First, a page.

decided: June 21, 1974.
IRWILL KNITWEAR CORPORATION
WEXLER ET AL., APPELLANTS
Appeal from order of Court of Common Pleas, Trial Division, of Philadelphia, May T., 1973, No. 1489, in case of Irwill Knitwear Corporation v. Samuel Wexler, Norman Hurowitz and Morris Orenberg, Partners, t/a Samar Fashions.
Manuel A. Spigler, with him Mark Braverman, and Stassen, Kostos and Mason, for appellants.
Edward I. Swichar, with him Wexler, Weisman, Maurer & Forman, for appellee.
Watkins, P. J., Jacobs, Hoffman, Cercone, Price, Van der Voort, and Spaeth, JJ. Opinion by Jacobs, J. Dissenting Opinion by Van der Voort, J.
[ 229 Pa. Super. Page 49]
This case concerns the power of the prothonotary to enter a judgment for an amount admitted to be due by a defendant's pleadings under Rule 1037(b) of the Pennsylvania Rules of Civil Procedure.
Appellee sued in assumpsit for goods sold and delivered to appellants. The complaint set forth credits for certain payments and claimed a balance due of $12,115.00. In their answer, appellants admitted they received the goods, but in their new matter claimed additional credits for payments and overcharges totaling $6,840.22. They concluded their new matter with the following paragraph: "9. The difference between the sum demanded according to plaintiff invoices and the amount properly owing by the defendants is Five Thousand Two Hundred Seventy-four Dollars Seventy-five Cents ($5,274.75) which sum defendants have at all times material herein offered to plaintiff in full settlement of their account." Upon receipt of the answer and new matter, the plaintiff directed the prothonotary to enter judgment for the admitted sum due of $5,274.75 with interest, and with leave to plaintiff to proceed for the balance of the claim in the amount of $6,840.25.
[ 229 Pa. Super. Page 50]
Appellants moved to strike the partial judgment, which the lower court refused to do.
In refusing to strike, the lower court found that appellants clearly and unequivocally admit in their answer and new matter that there is due and owing to appellee the sum of $5,274.75. This, the court found "after close scrutiny of Paragraph Nine (9) of defendants' Answer and New Matter." While we are inclined to agree with the lower court that appellants do admit owing $5,274.75, we, like the lower court, can only arrive at such conclusion after carefully examining and interpreting the answer and new matter. However, that was not the function of the prothonotary, whose duties are purely ministerial. Phillips v. Evans, 164 Pa. Superior Ct. 410, 65 A.2d 423 (1949). To support a judgment entered by the prothonotary, the admission must be plain and unconditional. Cain v. Redlich, 310 Pa. 68, 164 A. 794 (1933); Domenick v. Connelly, 15 Chest. 33 (1966). As was said in 1 Goodrich-Amram § 1037 (b)-3 (1957): "If there is an 'admission' claimed by the plaintiff, because the defendant's answer is inadequate, and if this will require an analysis and interpretation of the pleadings by the prothonotary, the situation is beyond the scope of Rule 1037(b)."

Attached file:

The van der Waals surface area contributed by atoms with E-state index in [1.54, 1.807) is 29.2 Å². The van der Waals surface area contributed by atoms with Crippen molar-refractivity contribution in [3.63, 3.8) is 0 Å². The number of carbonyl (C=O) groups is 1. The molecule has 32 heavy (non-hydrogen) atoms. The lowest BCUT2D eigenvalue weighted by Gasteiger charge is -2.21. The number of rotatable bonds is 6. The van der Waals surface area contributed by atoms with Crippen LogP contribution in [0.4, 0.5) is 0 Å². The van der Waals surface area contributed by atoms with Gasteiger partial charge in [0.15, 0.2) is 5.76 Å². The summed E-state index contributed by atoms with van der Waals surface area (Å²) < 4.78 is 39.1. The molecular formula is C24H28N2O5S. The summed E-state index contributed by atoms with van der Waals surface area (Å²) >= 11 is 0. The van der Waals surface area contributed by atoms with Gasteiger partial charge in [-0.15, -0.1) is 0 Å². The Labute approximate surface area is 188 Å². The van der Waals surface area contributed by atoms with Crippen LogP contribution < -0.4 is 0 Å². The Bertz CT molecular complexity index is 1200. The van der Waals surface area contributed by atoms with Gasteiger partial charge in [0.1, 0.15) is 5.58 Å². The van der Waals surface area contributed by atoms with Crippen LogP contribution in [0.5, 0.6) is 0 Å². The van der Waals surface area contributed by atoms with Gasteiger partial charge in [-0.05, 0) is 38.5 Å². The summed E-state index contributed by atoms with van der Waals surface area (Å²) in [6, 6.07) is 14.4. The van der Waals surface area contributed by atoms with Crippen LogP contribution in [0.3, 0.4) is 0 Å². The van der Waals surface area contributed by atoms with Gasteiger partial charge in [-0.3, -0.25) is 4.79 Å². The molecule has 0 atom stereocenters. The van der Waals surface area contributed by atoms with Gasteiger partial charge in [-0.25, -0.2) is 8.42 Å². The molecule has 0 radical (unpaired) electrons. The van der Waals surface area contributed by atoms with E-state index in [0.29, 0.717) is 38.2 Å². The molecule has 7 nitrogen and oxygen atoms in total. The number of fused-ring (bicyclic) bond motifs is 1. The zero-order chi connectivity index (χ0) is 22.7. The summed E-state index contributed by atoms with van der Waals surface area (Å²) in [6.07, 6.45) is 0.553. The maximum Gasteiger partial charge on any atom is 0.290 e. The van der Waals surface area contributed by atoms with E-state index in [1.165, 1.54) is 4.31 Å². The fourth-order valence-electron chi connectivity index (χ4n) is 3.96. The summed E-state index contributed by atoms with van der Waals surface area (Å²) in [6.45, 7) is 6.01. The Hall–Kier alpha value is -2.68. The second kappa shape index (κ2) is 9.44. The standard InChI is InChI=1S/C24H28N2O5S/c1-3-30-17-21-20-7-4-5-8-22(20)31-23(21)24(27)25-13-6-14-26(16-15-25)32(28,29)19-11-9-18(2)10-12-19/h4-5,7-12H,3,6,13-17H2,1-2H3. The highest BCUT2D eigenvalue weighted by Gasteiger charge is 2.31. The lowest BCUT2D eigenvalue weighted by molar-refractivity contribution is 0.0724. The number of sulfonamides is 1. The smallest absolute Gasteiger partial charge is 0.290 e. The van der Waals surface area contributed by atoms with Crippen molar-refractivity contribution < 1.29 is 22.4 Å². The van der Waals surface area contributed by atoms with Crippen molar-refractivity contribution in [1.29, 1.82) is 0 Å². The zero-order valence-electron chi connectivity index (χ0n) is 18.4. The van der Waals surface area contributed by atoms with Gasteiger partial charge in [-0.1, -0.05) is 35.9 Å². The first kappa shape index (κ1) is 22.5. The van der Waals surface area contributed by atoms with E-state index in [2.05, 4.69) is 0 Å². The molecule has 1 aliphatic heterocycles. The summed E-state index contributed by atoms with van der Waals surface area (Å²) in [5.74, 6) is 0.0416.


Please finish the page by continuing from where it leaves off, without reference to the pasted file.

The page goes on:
Paragraph 9 of the answer's new matter is far from clear. It states that the difference between the sum demanded and the amount properly owing is $5,274.75. If that were correct, the amount properly owing must be $12,115.00 minus $5,274.75 or $6,840.25. However, an examination of the answer shows that $6,840.25 is approximately what appellants assert as credits against the claim. Thus paragraph 9 alone does not clearly and exactly set forth what appellants admit to be due and the amount can be obtained only by a review and interpretation of the entire answer. Such action was beyond the power of the prothonotary.
Order reversed and judgment stricken.
Order reversed and judgment stricken.
[ 229 Pa. Super. Page 51]
Dissenting Opinion by Van der Voort, J.:
I respectfully dissent from the majority opinion.
The Plaintiff-Appellee in this action sued for goods sold and delivered in the amount of $12,115. The Defendant-Appellants filed an answer denying the sale of goods and merchandise at the prices alleged, denying that the prices were fair and reasonable, and denying that the sum demanded by the Plaintiff was due and owing.
These general denials were then followed by new matter which in paragraph 9 averred as follows: "9. The difference between the sum demanded according to plaintiff invoices and the amount properly owing by the defendants is Five Thousand Two Hundred Seventy-four Dollars Seventy-five Cents ($5,274.75) which sum defendants have at all times material herein offered to plaintiff in full settlement of their account."
After service of answer and new matter, the Plaintiff directed the Prothonotary to enter judgment for it in the amount of $5,274.75, with interest, and with leave to proceed for the balance of the claim in the amount of $6,840.22. The Appellees moved to strike the partial judgment on the grounds that no definite amount was admitted to be due by the Defendants and that, in order to arrive at a sum due, the Prothonotary had to engage in interpreting the answer, which motion the lower court denied.
It appears to me that no matter how you read the Defendants' answer, particularly paragraph 9 of the new matter, it is clear and certain that the Defendants admit they owe the Plaintiff the sum of $5,274.75, that the entry of judgment in that amount requires nothing more than a ministerial act, and that the arriving at this amount due requires no interpretation of the answer.
I would sustain the entry of judgment for the amount admitted to be due and would affirm the action of the lower court.
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